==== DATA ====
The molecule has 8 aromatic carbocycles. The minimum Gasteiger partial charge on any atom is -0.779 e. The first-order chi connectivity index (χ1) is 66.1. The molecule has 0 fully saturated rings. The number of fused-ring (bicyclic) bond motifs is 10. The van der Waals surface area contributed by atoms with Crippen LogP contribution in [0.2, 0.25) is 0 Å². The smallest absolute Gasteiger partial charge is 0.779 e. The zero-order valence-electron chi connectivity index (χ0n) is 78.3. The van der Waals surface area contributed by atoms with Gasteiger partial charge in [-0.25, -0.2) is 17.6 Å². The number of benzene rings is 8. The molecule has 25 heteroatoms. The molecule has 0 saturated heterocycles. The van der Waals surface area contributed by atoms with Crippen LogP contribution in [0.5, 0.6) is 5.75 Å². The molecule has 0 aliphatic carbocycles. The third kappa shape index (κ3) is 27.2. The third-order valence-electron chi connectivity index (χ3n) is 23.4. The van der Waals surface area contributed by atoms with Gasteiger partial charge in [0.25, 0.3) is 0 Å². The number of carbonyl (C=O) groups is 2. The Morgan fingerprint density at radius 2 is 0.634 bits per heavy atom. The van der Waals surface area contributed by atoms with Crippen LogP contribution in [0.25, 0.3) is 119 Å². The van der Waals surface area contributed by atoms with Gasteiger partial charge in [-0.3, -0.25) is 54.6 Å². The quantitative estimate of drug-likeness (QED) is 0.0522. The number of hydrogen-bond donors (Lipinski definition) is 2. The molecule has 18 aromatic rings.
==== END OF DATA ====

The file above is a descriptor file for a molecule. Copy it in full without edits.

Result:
The molecule has 8 aromatic carbocycles. The minimum Gasteiger partial charge on any atom is -0.779 e. The first-order chi connectivity index (χ1) is 66.1. The molecule has 0 fully saturated rings. The number of fused-ring (bicyclic) bond motifs is 10. The van der Waals surface area contributed by atoms with Crippen LogP contribution in [0.2, 0.25) is 0 Å². The smallest absolute Gasteiger partial charge is 0.779 e. The zero-order valence-electron chi connectivity index (χ0n) is 78.3. The van der Waals surface area contributed by atoms with Gasteiger partial charge in [-0.25, -0.2) is 17.6 Å². The number of benzene rings is 8. The molecule has 25 heteroatoms. The molecule has 0 saturated heterocycles. The van der Waals surface area contributed by atoms with Crippen LogP contribution in [0.5, 0.6) is 5.75 Å². The molecule has 0 aliphatic carbocycles. The third kappa shape index (κ3) is 27.2. The third-order valence-electron chi connectivity index (χ3n) is 23.4. The van der Waals surface area contributed by atoms with Gasteiger partial charge in [0.25, 0.3) is 0 Å². The number of carbonyl (C=O) groups is 2. The Morgan fingerprint density at radius 2 is 0.634 bits per heavy atom. The van der Waals surface area contributed by atoms with Crippen LogP contribution in [0.25, 0.3) is 119 Å². The van der Waals surface area contributed by atoms with Gasteiger partial charge in [-0.3, -0.25) is 54.6 Å². The quantitative estimate of drug-likeness (QED) is 0.0522. The number of hydrogen-bond donors (Lipinski definition) is 2. The molecule has 18 aromatic rings.